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I learned at school that irregular verbs are slowly disappearing from the language: "spelled" is more used than "spelt", "learned" than "learnt", etc. But recently, someone told me that some new irregular forms are created: "snuck" instead of "sneaked", etc.

Questions are: Is my understanding above correct? Can you cite other examples of newly created irregular forms (let's say during the 20th century)? Which phenomenon is numerically more significant?

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Your last question is subjective, rephrase it or delete it... :) –  Alenanno May 9 '11 at 12:25
    
Thanks, now it's perfect. :) –  Alenanno May 9 '11 at 12:29
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3 Answers 3

It's difficult to find evidence for saying that "irregular verbs are dying out" overall. There are:

  • a few cases, e.g. "spelt"/"spelled", "wrought"/"worked", where over the last few centuries there have been fluctuations/changes in the percentage use of the regular vs irregular alternative, with the regular alternative having ousted the irregular to differing extents;
  • a few cases where a more modern use of an older verb takes on a regular form ("it cost 10 dollars"->"they costed it out"; "it was put in"->"it was input[ted] incorrectly");
  • a few cases where the trend has gone the other way, in some cases fairly recently (e.g. "dived"/"dove", "sneaked"/"snuck"-- where "snuck" appears to be more recent in fact); also cf. "he hanged himself"->"he hung himself;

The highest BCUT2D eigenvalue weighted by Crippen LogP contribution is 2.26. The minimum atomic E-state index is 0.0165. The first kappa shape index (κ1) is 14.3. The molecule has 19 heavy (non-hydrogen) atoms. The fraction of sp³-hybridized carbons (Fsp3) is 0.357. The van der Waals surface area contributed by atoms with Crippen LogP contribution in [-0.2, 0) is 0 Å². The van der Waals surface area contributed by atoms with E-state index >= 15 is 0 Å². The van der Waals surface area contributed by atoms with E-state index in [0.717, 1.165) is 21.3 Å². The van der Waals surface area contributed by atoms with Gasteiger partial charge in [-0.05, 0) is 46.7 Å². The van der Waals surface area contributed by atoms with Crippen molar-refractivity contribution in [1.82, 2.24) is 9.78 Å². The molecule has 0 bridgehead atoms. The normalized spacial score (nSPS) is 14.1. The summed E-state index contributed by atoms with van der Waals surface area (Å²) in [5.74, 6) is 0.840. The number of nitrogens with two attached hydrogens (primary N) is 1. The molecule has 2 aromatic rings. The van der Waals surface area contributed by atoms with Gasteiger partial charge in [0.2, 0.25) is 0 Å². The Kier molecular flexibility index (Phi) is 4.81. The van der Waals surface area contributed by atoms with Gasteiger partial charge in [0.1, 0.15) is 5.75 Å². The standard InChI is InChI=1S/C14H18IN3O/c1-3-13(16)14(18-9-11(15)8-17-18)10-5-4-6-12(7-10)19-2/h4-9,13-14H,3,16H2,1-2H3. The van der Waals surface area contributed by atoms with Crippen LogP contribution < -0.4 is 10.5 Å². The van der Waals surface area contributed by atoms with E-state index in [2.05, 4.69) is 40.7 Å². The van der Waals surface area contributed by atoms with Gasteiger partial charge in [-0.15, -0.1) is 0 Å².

• a few cases where one irregular form has or is being supplanted by another, but it's probably fair to say the verb is still "irregular" overall: "he span it"/"he spun it", "it hasn't run"/"it hasn't ran"

But if you look at the language overall, I don't think the number of irregular verbs has really changed in order of magnitude over the past few centuries, nor has there been any kind of structural change overall (the overall "types of paradigm allowed by English verbs" has essentially remained the same).

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I assume you mean wrought/wreaked? :) –  psmears May 9 '11 at 14:09
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@psmears: Someone is going to miss your smiley, and correct you. –  Peter Shor May 9 '11 at 17:18
    
Steven Pinker says Old English had more than twice as many irregular verbs as we do today. And When new verbs enter English...the regular rule has first dibs on them. Finally, as the exception proving the rule, he says A century ago, some creative speaker must have been impressed by the pattern in stick-stuck and strike-struck, and that is how our youngest irregular, snuck, sneaked in. The remaining ones may be diehards, but I think overall "irregular verbs are dying out". –  FumbleFingers Jan 22 '13 at 22:15